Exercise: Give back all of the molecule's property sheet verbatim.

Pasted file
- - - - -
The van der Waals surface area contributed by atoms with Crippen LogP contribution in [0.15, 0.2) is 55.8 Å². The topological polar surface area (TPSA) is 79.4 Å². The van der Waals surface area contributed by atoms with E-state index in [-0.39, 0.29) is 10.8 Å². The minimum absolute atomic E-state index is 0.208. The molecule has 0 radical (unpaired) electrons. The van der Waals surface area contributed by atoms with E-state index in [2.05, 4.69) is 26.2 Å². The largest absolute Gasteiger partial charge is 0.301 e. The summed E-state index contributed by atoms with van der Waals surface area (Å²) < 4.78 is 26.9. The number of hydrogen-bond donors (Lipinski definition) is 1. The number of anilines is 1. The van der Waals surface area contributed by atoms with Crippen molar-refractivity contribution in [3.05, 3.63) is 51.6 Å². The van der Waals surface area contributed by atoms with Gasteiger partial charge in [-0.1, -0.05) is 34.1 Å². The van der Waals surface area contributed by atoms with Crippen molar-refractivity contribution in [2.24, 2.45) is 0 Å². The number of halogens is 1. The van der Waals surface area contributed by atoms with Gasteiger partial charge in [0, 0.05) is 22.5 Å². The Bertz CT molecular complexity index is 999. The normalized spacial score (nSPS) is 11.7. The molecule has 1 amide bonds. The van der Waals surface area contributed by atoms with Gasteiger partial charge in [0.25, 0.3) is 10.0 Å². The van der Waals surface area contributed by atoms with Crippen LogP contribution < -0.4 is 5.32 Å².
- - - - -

The van der Waals surface area contributed by atoms with Crippen LogP contribution in [0.15, 0.2) is 55.8 Å². The topological polar surface area (TPSA) is 79.4 Å². The van der Waals surface area contributed by atoms with E-state index in [-0.39, 0.29) is 10.8 Å². The minimum absolute atomic E-state index is 0.208. The molecule has 0 radical (unpaired) electrons. The van der Waals surface area contributed by atoms with E-state index in [2.05, 4.69) is 26.2 Å². The largest absolute Gasteiger partial charge is 0.301 e. The summed E-state index contributed by atoms with van der Waals surface area (Å²) < 4.78 is 26.9. The number of hydrogen-bond donors (Lipinski definition) is 1. The number of anilines is 1. The van der Waals surface area contributed by atoms with Crippen molar-refractivity contribution in [3.05, 3.63) is 51.6 Å². The van der Waals surface area contributed by atoms with Gasteiger partial charge in [-0.1, -0.05) is 34.1 Å². The van der Waals surface area contributed by atoms with Crippen molar-refractivity contribution in [2.24, 2.45) is 0 Å². The number of halogens is 1. The van der Waals surface area contributed by atoms with Gasteiger partial charge in [0, 0.05) is 22.5 Å². The Bertz CT molecular complexity index is 999. The normalized spacial score (nSPS) is 11.7. The molecule has 1 amide bonds. The van der Waals surface area contributed by atoms with Gasteiger partial charge in [0.25, 0.3) is 10.0 Å². The van der Waals surface area contributed by atoms with Crippen LogP contribution < -0.4 is 5.32 Å².